Rai, M.K., Loschky, L.C., Harris, R.J., Peck, N.R., & Cook, L.G. (2011). Effects of stress and working memory capacity on foreign language readers' inferential processing during comprehension. Language Learning, 61, 187-218.
Webster, R.J., Saucier, D.A., & Harris, R.J. (2010). Before the measurement of prejudice: Early psychological and sociological papers on prejudice. Journal of the History of the Behavioral Sciences, 46, 300-313.
Wichman, A.L., Friel, B.M., & Harris, R.J. (2001). The effect of lexical, pragmatic, and morphological violations on reading time and deviance ratings of English and German sentences. Memory & Cognition, 29, 493-502.
Harris, R.J., & Barlett, C.P. (2009). Effects of sex in the media. In J. Bryant and M.B. Oliver (Eds.) Media Effects: Advances in theory and research. (3rd ed.) (pp. 304-324) New York: Routledge/Taylor & Francis.
Harris, R.J., Cady, E.T., & Tran, T.Q. (2006). Comprehension and memory. In J. Bryant and P. Vorderer (Eds.), Psychology of Entertainment. (pp. 71-84). Mahwah NJ: Lawrence Erlbaum Associates.
Harris, R.J., Cady, E.T., & Barlett, C.P. (2007). Media. In F. Durso, R.S. Nickerson, S.T. Dumais, S. Lewandowsky, and T.J. Perfect (Eds.), (pp. 659-682), Handbook of Applied Cognition (2nd ed.). Chichester UK: John Wiley & Sons.
Harris, R.J. (2009). A cognitive psychology of mass communication. (5th ed.). New York: Routledge.
Leahey, T.H., & Harris, R.J. (2001). Learning and cognition. (5th ed.). Upper Saddle River NJ: Prentice-Hall.
Dr. Harris regularly has several graduate and undergraduate students working with him, either in one of the projects described above or in an independent project not part of his programmatic research. Students are typically initially integrated into an ongoing research project and are progressively encouraged to show increasing independence in research design and initiative. For example, a beginning student might start off by collecting and analyzing data from a study already planned and then gradually move to designing and implementing a follow-up study to that. In language research, the writing and construction of the stimulus materials is of the utmost importance. Thus, this phase of research is typical a central concern that occupies significant effort and time commitment. Students also receive experience presenting research in a seminar and conference format and, for graduate students, the supervision of undergraduate assistants. Students regularly are co-authors on publications, and, if appropriate, first authors.
Dr. Harris' model of mentoring is to hold each student to high standards and expectations but to provide a highly supportive environment. Students are encouraged to talk to him about whatever concerns they have about research, the graduate program, or life in general. The goal is to help every student succeed and complete the graduate program prepared to be an effective professor or researcher in whatever their chosen career direction. The emphasis in Dr. Harris' laboratory is on collegiality, not competition. Although he gives frequent encouragement and reminders, he also expects graduate students to take much of their own initiative and set their own deadlines.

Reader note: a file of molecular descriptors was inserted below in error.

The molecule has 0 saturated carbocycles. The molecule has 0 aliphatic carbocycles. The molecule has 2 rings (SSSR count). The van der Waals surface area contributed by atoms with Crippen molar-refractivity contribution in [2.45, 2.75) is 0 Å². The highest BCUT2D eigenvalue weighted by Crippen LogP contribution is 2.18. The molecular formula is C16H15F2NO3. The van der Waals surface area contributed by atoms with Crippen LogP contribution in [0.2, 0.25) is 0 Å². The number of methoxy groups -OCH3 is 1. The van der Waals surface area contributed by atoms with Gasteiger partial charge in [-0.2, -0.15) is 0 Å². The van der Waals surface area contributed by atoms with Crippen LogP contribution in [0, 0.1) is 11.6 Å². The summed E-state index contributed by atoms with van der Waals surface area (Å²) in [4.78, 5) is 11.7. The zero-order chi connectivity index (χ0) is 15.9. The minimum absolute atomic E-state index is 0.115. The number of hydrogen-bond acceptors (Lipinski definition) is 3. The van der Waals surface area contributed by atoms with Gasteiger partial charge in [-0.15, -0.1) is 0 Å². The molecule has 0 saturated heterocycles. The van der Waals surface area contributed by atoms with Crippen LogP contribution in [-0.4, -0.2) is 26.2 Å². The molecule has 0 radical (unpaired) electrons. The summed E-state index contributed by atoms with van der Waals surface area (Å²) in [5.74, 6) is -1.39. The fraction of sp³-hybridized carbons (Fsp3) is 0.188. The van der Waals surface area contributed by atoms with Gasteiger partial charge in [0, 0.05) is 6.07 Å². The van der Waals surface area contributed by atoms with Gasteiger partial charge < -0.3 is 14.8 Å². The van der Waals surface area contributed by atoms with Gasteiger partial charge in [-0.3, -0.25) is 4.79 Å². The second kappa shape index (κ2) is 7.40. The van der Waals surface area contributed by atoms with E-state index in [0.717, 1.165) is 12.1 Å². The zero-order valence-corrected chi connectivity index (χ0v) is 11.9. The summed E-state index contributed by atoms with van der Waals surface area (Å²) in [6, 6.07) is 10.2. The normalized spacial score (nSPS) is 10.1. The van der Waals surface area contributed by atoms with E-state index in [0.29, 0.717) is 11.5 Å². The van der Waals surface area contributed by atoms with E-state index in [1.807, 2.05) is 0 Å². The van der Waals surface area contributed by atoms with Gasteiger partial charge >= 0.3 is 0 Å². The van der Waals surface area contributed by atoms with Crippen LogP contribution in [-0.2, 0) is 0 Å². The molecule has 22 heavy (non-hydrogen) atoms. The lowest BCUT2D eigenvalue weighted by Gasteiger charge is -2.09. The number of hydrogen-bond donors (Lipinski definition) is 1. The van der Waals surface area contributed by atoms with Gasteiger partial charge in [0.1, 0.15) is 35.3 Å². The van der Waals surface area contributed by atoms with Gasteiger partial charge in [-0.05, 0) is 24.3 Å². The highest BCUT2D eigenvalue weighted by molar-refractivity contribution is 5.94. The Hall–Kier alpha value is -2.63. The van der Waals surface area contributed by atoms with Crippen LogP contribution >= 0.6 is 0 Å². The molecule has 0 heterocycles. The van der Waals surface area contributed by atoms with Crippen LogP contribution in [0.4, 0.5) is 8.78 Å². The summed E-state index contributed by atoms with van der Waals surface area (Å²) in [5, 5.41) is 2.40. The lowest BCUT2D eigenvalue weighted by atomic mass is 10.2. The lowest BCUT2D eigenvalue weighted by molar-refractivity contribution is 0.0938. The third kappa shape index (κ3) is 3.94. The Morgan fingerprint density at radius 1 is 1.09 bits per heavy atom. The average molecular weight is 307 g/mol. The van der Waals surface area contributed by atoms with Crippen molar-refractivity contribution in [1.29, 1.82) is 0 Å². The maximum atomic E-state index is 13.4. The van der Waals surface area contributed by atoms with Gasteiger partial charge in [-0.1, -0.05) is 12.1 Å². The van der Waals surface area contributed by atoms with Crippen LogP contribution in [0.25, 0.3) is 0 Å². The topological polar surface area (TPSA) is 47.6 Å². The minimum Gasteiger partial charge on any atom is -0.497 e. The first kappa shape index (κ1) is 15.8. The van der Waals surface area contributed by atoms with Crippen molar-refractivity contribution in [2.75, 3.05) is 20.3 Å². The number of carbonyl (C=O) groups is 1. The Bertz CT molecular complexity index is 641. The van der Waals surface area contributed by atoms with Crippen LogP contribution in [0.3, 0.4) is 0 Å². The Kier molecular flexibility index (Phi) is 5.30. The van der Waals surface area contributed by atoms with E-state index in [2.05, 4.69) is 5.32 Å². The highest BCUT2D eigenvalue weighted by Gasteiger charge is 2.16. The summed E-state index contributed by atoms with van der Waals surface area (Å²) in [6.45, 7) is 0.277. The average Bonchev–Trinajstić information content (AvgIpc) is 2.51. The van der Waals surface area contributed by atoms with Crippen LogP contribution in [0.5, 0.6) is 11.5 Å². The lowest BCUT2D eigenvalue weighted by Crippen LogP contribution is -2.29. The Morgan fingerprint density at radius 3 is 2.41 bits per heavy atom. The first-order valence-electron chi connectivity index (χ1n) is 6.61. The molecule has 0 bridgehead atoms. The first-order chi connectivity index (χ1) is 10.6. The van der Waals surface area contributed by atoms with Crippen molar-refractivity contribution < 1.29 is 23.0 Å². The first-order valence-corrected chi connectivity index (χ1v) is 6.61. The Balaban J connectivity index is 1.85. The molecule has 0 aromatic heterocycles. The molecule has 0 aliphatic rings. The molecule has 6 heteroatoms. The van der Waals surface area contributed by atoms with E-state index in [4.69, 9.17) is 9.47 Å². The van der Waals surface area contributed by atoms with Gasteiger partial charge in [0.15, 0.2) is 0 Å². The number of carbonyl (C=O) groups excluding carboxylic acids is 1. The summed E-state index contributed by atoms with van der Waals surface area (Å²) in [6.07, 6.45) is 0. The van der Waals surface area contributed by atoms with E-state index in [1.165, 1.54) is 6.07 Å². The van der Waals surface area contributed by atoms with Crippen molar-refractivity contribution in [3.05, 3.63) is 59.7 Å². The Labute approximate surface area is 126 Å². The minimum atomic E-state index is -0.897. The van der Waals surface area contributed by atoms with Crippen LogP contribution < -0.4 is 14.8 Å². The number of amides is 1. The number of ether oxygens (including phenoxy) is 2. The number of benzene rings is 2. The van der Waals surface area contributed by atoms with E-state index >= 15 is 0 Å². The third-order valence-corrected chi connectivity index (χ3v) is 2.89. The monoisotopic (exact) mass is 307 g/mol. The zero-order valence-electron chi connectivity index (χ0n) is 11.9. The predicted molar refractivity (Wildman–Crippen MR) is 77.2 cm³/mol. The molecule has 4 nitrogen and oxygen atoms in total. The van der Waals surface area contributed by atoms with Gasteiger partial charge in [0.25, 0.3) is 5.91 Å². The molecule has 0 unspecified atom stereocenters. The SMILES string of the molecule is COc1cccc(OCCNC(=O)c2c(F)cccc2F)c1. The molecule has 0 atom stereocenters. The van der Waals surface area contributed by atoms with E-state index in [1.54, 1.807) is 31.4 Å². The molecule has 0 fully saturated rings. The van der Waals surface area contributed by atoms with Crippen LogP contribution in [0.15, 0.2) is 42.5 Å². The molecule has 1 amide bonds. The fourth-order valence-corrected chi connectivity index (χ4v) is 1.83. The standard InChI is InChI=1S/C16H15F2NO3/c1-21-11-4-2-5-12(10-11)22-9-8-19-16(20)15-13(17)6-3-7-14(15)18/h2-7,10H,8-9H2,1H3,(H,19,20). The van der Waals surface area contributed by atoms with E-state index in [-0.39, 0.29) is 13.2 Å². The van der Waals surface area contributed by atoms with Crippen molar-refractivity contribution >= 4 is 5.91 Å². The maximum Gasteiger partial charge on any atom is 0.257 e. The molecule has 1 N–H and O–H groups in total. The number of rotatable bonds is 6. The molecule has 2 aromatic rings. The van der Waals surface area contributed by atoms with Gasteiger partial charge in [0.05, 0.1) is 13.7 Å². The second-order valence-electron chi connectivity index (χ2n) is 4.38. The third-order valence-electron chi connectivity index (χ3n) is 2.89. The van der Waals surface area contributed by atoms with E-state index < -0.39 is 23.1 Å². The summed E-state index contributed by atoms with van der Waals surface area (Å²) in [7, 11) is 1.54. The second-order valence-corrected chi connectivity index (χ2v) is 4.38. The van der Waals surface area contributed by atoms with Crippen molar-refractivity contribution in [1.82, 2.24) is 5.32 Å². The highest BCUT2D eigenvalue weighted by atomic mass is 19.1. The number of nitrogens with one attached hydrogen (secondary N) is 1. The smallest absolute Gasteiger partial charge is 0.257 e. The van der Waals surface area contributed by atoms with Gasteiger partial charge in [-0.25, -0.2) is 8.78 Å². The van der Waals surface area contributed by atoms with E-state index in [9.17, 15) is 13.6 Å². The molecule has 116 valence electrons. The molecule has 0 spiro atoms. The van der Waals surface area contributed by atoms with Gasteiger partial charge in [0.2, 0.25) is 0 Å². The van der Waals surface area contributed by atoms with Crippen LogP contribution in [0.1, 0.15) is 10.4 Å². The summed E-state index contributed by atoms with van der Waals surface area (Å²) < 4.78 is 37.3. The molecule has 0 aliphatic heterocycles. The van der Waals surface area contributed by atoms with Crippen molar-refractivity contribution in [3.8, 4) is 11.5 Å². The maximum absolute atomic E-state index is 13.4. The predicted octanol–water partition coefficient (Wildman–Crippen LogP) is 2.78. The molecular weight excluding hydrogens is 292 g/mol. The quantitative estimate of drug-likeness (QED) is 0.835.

Dr. Harris has also served as a secondary major professor and collaborator with graduate students whose primary research emphasis is in Judgment and Decision Making or Social Psychology. He is quite open to that sort of supervision and collaboration.
Some past doctoral students of Dr. Harris now work for the Federal Aviation Administration, Sprint Corporation, and Young and Rubicam Advertising. A majority are employed as college or university professors, at Park University, Delaware State University, University of Texas-Pan American, Christian Brothers University, Kansas Wesleyan University, University of North Carolina-Pembroke, Ferris State University, Michigan State University, University of Northern Iowa, Messiah College, and North Carolina Wesleyan College, among others.
In addition to research, Dr. Harris also supervises the Undergraduate Teaching Practicum, whereby outstanding undergraduate psychology majors may apply to be Teaching Apprentices in General Psychology. In this capacity they have full responsibility for teaching a recitation section of General Psychology once a week during a semester.
Current graduate students
- Bernardo de la Garza
- Ryan Hinds
- Jorge Piocuda
- Manpreet Rai
- John Smyers
Dr. Harris is married to Caprice Becker, a nurse at Medical Associates. They have three children, Clint (born 1989) and Natalie and Grady (twins born in 1991). Some of his hobbies are travel, reading, hiking, theater, genealogy, and stamp collecting. Also interested in cross-cultural issues, he has on past sabbaticals served as a Fulbright Visiting Professor in Belo Horizonte, Brazil, and Montevideo, Uruguay, as well as a term as a Visiting Scholar in New Zealand. Although born and raised in suburban Pittsburgh PA, Dr. Harris has come to love the smaller college-town life of Manhattan.